Propagating succulent plants is an exciting and inexpensive way to grow your flora collection! Do you have any succulents around the house that need pruning? Do you want to feed your succulent obsession but just don’t have the budget for purchasing more plants? Fear not! You can cut the heads off of your existing succulent plants to produce more!
The succulent propagation process is easy and requires little water which makes a water conservation enthusiast like me very happy 🙂 Some plant species are easier to propagate than others, but I’m going to spell out a few tricks that I’ve learned to help you in your experimental attempts. I am still new to the world of succulent plants, but I’ve been extremely satisfied with my level of success in propagation.
Where is a good place to start?
One way to propagate a succulent is to cut a branching stem off from a “mother plant.”
Notice there are two separate stems sprouting from the same plant pictured on the left. I’ll continue to grow the main stem that looks nicer and cut off the left stem to propagate from. Each healthy leaf from this succulent plant can serve as a new “mother plant” if nurtured carefully. The first thing to do when preparing your plant for propagation is to carefully remove a section that you are ready to part with. Once removed, you can start to pluck each leaf from the stem…
Pay special attention to how you pluck the leaves from your clipped stem. If you snap a leaf in half (see below), it will not produce successful offspring. An easy way to ensure smooth leaf removal is to pinch the leaf with your forefinger and thumb then twist away from the stem. Be gentle with the leaves as you twist to prevent any breakage. The photo below illustrates the two potential outcomes when plucking from your succulent stem. 1) A successful leaf removal with no signs of damage and 2) An unsuccessful removal that results in a broken leaf. If you break a leaf, toss it into your compost pile. You only want to keep your successful attempts.
Here is a photo collage of leaf removal:
Now let’s go back to your mother plant… After clipping one of its stems, allow the wound on the mother plant to heal over– similar to a scab. Make sure to check that the stem has healed before introducing water to it; otherwise, the succulent may become too saturated and might rot. The same goes for each leaf that you remove from your clipped stem; allow the tip of each leaf to scab over before providing them with water. The scabbing process may take a few days; the bigger the surface of the cut, the longer it will take to heal. Store all of your leaves in a container in an area with indirect sunlight while giving them time to scab over. I used a cupcake carrier tray to contain my leaves in, which worked great for toting them out of the way when I needed to. Be sure not to give too much direct sun during this stage since you won’t be hydrating the leaves while their tips heal. I made the mistake of burning my first batch! Here is a successful trial:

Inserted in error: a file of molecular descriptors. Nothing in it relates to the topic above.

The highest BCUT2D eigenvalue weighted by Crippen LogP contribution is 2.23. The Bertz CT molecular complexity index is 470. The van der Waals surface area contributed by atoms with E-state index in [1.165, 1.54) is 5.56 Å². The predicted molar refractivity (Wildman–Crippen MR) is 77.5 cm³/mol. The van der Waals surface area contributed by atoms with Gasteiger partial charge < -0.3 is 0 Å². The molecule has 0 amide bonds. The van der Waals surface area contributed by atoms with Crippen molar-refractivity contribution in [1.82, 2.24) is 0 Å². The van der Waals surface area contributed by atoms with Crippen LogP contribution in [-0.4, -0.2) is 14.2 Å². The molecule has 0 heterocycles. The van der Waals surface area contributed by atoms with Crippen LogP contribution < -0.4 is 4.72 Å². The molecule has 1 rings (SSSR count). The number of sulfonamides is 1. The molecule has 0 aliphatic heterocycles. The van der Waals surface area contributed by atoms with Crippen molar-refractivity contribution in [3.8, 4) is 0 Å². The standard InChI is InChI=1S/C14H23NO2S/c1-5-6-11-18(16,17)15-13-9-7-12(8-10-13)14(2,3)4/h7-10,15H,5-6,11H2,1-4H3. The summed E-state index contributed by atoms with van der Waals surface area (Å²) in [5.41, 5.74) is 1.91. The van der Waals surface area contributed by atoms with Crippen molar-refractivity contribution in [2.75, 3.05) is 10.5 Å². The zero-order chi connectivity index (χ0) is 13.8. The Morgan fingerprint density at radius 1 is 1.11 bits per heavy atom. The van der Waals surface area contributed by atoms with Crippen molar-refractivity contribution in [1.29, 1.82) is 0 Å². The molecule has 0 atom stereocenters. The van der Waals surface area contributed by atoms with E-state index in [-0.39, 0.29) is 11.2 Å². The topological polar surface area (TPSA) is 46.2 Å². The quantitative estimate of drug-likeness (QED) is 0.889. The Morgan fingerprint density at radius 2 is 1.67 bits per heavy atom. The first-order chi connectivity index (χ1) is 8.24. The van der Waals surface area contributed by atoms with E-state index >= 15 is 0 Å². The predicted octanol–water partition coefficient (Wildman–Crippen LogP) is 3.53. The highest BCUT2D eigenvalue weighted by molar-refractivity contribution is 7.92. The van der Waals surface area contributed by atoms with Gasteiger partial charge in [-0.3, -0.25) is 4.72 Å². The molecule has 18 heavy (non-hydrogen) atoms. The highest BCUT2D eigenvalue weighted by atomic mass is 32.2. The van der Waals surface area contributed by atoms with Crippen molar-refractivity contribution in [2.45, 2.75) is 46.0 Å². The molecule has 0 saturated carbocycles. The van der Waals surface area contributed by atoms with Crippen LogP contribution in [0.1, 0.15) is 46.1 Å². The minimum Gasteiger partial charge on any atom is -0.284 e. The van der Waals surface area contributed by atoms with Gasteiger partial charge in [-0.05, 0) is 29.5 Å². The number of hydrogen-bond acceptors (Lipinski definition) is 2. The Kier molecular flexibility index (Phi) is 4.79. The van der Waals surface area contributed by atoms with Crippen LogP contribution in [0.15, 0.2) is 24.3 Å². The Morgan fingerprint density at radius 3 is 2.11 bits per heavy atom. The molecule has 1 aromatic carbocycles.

After your plucked leaves begin to form a protective layer over their wounds, place them in some soil so that the end which attached to the stem touches the soil. You can collect leaves from a variety of succulents to create a mandala design!
Put your leaves in a sunlit windowsill and spritz the soil with water every few days. Avoid spraying water directly on the leaves, as they can shrivel if too saturated. There is no need to water the leaves everyday… If your soil is moist, then do not water again. You want to apply water to the soil only when the soil feels dry to the touch. However, don’t leave your soil to get bone dry!
Maintaining your leaves is incredibly easy… even if you are forgetful! You are more likely to hurt the leaves by over watering them rather than under watering them. I accidentally left my leaves unwatered for over 3 weeks…they still began to sprout roots and new leaves once I added water.
After a few weeks or months of tender love and care, your plucked leaves will begin to grow roots and little leaves. Allow this process to continue and leave the “mother leaf” until it shrivels. Once it shrivels, you can remove it and transplant your new succulent baby into its own pot! Here’s a picture of baby succulents growing from an old stem that I repotted. The new leaves grew from areas where old leaves were plucked from. How exciting!
Let’s revisit your mother plant again… Does it have dead leaves at its base? If so, give the succulent a manicure by removing the expired leaves. Once you clear out the dried leaves, your succulent will look brand new in its pot! I find this to be so therapeutic 🙂
Becoming a succulent goddess is fun! You can propagate like crazy and produce hundreds of baby plants all from one original mother succulent. Not only will your house and office be adorned with a succulent family, but you’ll also have a water conservation stamp of approval for gardening with water-wise methods. Congrats!
This blog was written by Emily Bilcik, a self-acclaimed succulent goddess and self-taught gardener.